WEST LAFAYETTE, IND. – Down two touchdowns early on the road against a determined underdog is a recipe for disaster.

With just over five minutes gone in the second quarter, the Wisconsin Badgers looked to be heading toward that deficit against Purdue.

Trailing 7-0, the Badger defense needed to make a play in the worst way. After a three-and-out from the UW offense, the Boilermakers were driving and looking to score at the Badger 31-yard line.

But at that moment, Aaron Henry and Antonio Fenelus combined to give Wisconsin the turnover they so desperately needed.

Purdue wide receiver Antavian Edison caught a pass and was immediately hit by Henry, who got his arm on the ball and forced a fumble. Fenelus alertly scooped up the loose ball and motored down the sideline, setting the Badger offense up deep in Purdue territory.

Heading into West Lafayette on Saturday, the Badger defense had recorded just one turnover in conference play. Head coach Bret Bielema had been stressing the importance of creating turnovers for weeks, and he finally saw the results he was looking for.

“As long as I’ve been in this game, it seems like the more you try to emphasize [turnovers] they don’t come and then all the sudden they come in a flurry,” Bielema said.

Edison’s fumble, which was upheld after review, was the first of four forced turnovers on the day for UW and it allowed the Badgers to kick a field goal and get themselves back into the flow of the game.

“Huge,” Bielema said of the fumble. “They were going in for a score there and I was holding my breath on that challenge. And fortunately for us we were able to get points there.”

Wisconsin entered the locker room at halftime down four, but second half turnovers allowed UW to come away with a comfortable 34-13 road victory.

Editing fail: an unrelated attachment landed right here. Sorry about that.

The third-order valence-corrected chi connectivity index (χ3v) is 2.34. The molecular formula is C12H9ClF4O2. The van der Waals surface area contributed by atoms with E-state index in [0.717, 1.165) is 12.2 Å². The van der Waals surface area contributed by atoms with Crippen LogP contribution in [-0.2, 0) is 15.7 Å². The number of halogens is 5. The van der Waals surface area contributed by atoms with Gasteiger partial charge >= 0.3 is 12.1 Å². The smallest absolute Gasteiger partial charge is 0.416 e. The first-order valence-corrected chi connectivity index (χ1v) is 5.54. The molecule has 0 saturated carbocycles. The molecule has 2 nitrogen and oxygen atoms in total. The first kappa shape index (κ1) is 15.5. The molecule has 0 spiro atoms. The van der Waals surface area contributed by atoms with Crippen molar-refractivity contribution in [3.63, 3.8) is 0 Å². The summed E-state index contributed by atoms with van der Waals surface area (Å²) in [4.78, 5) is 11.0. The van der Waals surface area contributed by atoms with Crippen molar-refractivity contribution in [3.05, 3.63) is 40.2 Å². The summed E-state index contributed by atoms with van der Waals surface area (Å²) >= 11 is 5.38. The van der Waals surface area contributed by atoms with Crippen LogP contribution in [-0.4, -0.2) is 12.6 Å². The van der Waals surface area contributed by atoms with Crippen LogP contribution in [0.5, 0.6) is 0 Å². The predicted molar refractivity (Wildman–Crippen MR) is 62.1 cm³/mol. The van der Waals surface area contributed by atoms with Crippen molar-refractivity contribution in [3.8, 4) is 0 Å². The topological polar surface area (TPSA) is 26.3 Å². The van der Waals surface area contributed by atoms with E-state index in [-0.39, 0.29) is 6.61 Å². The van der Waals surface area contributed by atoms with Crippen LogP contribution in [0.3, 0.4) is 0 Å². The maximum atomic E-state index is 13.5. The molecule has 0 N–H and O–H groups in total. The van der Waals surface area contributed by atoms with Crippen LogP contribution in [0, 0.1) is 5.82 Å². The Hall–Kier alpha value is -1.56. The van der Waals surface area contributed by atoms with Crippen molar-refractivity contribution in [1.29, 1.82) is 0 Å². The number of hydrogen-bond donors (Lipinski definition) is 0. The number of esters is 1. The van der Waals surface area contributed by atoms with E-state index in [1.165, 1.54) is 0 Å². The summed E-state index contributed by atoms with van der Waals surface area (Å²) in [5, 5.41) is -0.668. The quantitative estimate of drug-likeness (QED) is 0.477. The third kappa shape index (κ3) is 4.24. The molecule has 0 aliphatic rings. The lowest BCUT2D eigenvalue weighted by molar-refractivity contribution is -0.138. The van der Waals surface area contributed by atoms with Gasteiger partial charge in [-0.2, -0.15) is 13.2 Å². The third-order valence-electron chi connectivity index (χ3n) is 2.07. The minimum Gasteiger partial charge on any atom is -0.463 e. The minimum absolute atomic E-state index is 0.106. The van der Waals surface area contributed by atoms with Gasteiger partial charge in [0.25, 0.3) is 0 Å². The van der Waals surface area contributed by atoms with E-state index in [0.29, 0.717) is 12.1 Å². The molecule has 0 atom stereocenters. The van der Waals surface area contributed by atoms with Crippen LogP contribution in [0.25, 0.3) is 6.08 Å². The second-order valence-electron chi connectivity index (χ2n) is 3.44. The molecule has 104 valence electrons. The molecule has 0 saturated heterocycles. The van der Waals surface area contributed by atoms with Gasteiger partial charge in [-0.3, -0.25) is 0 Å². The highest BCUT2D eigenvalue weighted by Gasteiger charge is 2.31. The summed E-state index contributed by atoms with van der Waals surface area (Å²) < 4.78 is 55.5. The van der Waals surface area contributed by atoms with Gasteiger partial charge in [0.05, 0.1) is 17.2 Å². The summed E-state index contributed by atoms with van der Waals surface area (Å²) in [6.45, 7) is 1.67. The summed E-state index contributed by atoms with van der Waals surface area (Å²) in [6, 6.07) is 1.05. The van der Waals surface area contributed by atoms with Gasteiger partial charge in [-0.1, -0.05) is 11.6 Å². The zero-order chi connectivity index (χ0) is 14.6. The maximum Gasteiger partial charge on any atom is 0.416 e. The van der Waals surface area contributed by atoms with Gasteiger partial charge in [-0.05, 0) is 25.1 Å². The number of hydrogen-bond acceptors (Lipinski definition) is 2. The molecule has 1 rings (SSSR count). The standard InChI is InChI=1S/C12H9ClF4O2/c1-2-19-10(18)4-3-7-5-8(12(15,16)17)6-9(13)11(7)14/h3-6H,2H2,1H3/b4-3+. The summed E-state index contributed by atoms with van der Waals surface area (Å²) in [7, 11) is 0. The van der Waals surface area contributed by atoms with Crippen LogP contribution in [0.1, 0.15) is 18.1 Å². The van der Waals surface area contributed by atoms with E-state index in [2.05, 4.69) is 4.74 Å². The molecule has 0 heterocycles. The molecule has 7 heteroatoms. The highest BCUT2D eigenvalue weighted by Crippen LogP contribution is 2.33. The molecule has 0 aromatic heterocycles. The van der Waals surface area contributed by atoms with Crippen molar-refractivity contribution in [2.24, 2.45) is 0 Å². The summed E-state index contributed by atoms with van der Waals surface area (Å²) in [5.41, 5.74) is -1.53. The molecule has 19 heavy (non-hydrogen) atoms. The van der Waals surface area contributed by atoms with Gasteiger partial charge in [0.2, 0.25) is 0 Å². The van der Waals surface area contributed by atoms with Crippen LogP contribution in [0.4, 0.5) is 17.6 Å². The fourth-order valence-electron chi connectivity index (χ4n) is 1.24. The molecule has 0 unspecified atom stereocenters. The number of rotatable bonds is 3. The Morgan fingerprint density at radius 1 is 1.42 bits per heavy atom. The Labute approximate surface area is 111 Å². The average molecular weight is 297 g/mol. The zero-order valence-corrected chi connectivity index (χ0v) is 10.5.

On the opening possession of the third quarter, senior linebacker Culmer St. Jean gave his team an instant momentum boost after picking off Sean Robinson’s third down pass.

The true freshman quarterback was effective and poised in the first half, but after making the mistake of staring down his intended receiver, St. Jean took advantage.

“I went to my drop and it was an out route so I knew I wasn’t able to get there,” St. Jean said. “We had extra leverage on that side so I just dropped back and read the quarterback and he took me right to the ball. I was just trying to be optimistic and make a play and I was able to get that and trigger the whole team to keep rolling.”

Quarterback Scott Tolzien found receiver Jared Abbrederis wide open in the back of the endzone five plays later as the UW offense converted the critical turnover into points immediately.

More turnovers led to more scoring in the fourth quarter. And late in the game, the Badgers made a point of exposing Robinson’s mechanics.

The UW coaching staff saw an opportunity to create turnovers and the players executed.

“At halftime, after we kind of saw their offensive plan, we thought we would be able to get our hands on a couple balls. We talked about being opportunistic,” Bielema said. “The quarterback was leaving the ball in the air a little bit.”

With the Badgers up 20-13, sophomore linebacker Mike Taylor hauled in a pass tipped by cornerback Niles Brinkley and returned it down to the Boilermaker 14 yard line.

“I said last week that turnovers kind of come in bunches,” Taylor said. “Once you get one everyone kind of gets hyped up, and that’s what we did out there.”

The Badgers scored two plays later, but the Wisconsin defense wasn’t done generating scoring opportunities.

In fact, Fenelus and the defense would be the ones putting up the points.

On Purdue’s next drive following Taylor’s pick, linebacker Blake Sorensen deflected another pass from Robinson, and the ball fell into the waiting arms of Fenelus who sprinted down the sideline untouched and into the endzone.

“It felt real good,” Fenelus said of the touchdown. “I haven’t been in the endzone since high school.”

Fenelus’s score wrapped up an outstanding second half for the Wisconsin defense, which was struggling to make plays. With the Badger offense admittedly flat early, UW needed some help from the other side of the ball, and the defense responded with a season-high four turnovers.

“The defense was just tremendous,” Tolzien said. “Especially in the second half just getting the ball back and making plays.”